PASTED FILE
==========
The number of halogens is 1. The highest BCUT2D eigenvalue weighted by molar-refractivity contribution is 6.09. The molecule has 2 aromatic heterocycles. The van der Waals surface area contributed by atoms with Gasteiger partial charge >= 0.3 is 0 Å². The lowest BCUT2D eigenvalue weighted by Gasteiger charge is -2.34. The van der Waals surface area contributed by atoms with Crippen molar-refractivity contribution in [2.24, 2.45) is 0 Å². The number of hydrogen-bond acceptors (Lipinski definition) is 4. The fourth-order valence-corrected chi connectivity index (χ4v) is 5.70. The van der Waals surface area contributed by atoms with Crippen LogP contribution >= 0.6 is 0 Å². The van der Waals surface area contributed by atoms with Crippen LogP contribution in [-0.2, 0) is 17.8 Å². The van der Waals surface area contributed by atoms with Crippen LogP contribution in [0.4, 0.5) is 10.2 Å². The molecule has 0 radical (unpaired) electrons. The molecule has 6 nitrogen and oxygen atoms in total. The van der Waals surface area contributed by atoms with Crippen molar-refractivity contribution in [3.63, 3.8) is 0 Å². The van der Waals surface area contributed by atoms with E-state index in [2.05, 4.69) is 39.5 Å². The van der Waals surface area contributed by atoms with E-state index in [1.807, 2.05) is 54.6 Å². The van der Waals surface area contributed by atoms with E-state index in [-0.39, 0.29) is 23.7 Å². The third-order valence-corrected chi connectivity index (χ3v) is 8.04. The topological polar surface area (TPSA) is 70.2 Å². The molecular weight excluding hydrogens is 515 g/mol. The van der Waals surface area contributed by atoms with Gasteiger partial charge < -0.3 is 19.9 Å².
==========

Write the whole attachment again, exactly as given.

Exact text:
The number of halogens is 1. The highest BCUT2D eigenvalue weighted by molar-refractivity contribution is 6.09. The molecule has 2 aromatic heterocycles. The van der Waals surface area contributed by atoms with Gasteiger partial charge >= 0.3 is 0 Å². The lowest BCUT2D eigenvalue weighted by Gasteiger charge is -2.34. The van der Waals surface area contributed by atoms with Crippen molar-refractivity contribution in [2.24, 2.45) is 0 Å². The number of hydrogen-bond acceptors (Lipinski definition) is 4. The fourth-order valence-corrected chi connectivity index (χ4v) is 5.70. The van der Waals surface area contributed by atoms with Crippen LogP contribution >= 0.6 is 0 Å². The van der Waals surface area contributed by atoms with Crippen LogP contribution in [-0.2, 0) is 17.8 Å². The van der Waals surface area contributed by atoms with Crippen LogP contribution in [0.4, 0.5) is 10.2 Å². The molecule has 0 radical (unpaired) electrons. The molecule has 6 nitrogen and oxygen atoms in total. The van der Waals surface area contributed by atoms with Crippen molar-refractivity contribution in [3.63, 3.8) is 0 Å². The van der Waals surface area contributed by atoms with E-state index in [2.05, 4.69) is 39.5 Å². The van der Waals surface area contributed by atoms with E-state index in [1.807, 2.05) is 54.6 Å². The van der Waals surface area contributed by atoms with E-state index in [-0.39, 0.29) is 23.7 Å². The third-order valence-corrected chi connectivity index (χ3v) is 8.04. The topological polar surface area (TPSA) is 70.2 Å². The molecular weight excluding hydrogens is 515 g/mol. The van der Waals surface area contributed by atoms with Gasteiger partial charge < -0.3 is 19.9 Å².